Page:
I've used an interesting conditional formatting in a recent file of mine and thought it would be useful to others too.
So this answer is meant for completeness to the previous ones.
It should demonstrate what this amazing feature is capable of, and especially how the $ thing works.
The color from D to G depend on the values in columns A, B and C. But the formula needs to check values that are fixed horizontally (user, start, end), and values that are fixed vertically (dates in row 1). That's where the dollar sign gets useful.
There are 2 users in the table, each with a defined color, respectively foo (blue) and bar (yellow).
We have to use the following conditional formatting rules, and apply both of them on the same range (
=AND($A2="foo", D$1>=$B2, D$1<=$C2)
=AND($A2="bar", D$1>=$B2, D$1<=$C2)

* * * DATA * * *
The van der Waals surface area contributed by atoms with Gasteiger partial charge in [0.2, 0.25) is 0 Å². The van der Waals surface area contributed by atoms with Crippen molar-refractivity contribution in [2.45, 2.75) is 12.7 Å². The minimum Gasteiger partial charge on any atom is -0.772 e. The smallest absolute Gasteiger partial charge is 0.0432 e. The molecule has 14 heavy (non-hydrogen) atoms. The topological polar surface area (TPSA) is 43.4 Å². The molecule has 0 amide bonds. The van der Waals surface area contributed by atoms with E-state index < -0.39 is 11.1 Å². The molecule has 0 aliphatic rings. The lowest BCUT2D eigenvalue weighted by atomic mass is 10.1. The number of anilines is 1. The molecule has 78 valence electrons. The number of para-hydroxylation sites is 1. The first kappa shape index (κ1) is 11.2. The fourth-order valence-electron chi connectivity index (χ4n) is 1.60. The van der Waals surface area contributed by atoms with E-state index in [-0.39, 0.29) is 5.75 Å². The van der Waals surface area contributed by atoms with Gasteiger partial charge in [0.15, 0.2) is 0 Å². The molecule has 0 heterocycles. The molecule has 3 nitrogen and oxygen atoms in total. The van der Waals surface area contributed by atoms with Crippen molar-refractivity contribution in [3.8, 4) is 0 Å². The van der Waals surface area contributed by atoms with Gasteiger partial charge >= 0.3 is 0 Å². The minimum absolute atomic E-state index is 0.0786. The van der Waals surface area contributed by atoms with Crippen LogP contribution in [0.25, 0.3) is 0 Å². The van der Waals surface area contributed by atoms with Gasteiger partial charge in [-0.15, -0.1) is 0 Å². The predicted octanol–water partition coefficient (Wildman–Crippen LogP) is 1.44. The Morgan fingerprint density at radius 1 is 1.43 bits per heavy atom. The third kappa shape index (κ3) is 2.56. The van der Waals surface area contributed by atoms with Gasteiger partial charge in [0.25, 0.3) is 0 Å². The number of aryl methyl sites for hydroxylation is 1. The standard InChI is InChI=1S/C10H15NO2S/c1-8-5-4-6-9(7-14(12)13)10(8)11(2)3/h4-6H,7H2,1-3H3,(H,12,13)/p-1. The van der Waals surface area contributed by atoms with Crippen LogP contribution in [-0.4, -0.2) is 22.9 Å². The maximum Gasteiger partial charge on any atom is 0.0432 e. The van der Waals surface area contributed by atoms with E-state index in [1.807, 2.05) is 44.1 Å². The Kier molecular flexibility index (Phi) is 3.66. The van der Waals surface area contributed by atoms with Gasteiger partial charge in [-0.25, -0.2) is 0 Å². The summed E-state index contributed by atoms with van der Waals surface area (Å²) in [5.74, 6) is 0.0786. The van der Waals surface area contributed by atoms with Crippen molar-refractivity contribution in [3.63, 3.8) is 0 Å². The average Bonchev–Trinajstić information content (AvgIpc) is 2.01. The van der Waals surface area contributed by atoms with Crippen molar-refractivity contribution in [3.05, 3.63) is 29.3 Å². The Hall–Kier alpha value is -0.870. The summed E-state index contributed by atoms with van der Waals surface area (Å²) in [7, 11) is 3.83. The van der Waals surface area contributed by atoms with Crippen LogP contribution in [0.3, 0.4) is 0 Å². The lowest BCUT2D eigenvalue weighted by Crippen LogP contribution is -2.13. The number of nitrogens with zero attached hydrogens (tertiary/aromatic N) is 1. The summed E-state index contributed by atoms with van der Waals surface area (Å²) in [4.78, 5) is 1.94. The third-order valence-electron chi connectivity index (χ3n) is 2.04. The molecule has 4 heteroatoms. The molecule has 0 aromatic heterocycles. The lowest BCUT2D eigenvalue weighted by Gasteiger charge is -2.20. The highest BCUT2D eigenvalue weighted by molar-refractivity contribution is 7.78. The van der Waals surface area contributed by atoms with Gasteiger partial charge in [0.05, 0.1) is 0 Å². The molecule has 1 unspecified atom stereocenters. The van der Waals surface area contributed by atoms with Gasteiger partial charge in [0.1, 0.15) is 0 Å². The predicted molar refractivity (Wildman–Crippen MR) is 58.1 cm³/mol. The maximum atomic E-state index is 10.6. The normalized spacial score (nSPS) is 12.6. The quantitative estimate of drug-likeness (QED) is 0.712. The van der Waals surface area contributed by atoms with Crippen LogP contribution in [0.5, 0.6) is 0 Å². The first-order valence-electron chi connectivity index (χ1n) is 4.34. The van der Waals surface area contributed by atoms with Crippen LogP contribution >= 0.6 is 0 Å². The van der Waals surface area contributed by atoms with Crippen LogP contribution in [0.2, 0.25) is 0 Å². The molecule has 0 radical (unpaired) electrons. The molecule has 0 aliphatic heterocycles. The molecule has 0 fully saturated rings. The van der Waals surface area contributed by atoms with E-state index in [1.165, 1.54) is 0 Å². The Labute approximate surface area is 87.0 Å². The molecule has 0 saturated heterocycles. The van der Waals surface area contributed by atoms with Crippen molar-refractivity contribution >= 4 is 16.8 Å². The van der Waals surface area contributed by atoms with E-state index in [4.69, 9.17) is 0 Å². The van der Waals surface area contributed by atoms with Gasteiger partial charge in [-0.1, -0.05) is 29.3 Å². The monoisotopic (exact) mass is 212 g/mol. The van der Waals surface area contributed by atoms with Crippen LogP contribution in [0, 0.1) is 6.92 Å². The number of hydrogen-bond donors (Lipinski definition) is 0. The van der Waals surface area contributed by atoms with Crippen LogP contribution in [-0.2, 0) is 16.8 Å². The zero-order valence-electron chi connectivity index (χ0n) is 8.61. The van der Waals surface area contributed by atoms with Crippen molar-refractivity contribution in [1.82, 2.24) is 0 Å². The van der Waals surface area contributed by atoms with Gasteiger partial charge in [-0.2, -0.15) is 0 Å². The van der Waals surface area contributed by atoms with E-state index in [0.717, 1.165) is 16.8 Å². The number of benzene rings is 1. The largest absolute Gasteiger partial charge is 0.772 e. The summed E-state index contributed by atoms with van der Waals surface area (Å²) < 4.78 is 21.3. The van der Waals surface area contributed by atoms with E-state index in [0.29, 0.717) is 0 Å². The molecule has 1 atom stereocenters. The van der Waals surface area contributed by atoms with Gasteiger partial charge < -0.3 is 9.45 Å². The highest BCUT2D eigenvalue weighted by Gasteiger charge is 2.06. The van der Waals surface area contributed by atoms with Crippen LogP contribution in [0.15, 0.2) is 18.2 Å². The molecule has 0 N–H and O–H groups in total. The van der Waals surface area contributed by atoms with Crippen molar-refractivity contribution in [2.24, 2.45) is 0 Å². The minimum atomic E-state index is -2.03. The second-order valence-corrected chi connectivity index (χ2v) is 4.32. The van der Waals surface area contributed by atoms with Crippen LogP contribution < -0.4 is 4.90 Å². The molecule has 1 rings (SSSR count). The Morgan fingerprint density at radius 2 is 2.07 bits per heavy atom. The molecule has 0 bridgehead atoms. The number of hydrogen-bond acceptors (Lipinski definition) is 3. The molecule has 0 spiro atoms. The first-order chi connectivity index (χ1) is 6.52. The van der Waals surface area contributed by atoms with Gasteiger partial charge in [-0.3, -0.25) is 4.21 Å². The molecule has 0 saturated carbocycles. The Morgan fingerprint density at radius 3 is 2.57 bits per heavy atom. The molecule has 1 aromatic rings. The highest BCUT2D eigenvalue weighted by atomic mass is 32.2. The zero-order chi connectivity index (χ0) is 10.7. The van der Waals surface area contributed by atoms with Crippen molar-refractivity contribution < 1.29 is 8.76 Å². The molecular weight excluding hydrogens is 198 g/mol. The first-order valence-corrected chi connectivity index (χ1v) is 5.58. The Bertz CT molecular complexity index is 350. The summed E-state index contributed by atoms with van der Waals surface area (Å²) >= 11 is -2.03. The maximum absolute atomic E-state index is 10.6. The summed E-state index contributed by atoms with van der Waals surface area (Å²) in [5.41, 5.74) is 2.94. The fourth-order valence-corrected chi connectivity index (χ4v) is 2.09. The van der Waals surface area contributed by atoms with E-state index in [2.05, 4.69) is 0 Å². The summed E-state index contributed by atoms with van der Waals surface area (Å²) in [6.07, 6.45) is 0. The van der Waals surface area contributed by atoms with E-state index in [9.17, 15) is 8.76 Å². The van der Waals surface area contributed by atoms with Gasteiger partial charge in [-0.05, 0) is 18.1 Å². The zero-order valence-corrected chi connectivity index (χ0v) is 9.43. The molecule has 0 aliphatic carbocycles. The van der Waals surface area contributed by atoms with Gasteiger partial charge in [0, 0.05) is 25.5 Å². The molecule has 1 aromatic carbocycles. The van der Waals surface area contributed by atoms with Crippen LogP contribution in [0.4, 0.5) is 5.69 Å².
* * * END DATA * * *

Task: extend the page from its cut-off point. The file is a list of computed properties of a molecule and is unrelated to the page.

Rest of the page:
In English, the condition means:
name, and date of current cell is after
start and before
Notice how the only thing that changes between the 2 formulas, is the name of the user. This makes it really easy to reuse with many other users!
Important: Variable rows and columns are relative to the start of the range. But fixed values are not affected.
It is easy to get confused with relative positions. In this example, if we had used the range
D1:G3 instead of
D2:G3, the color formatting would be shifted 1 row up.
To avoid that, remember that the value for variable rows and columns should correspond to the start of the containing range.
In this example, the range that contains colors is
D2:G3, so the start is
end vary with rows
-> Fixed columns A B C, variable rows starting at 2:
Dates vary with columns
-> Variable columns starting at D, fixed row 1: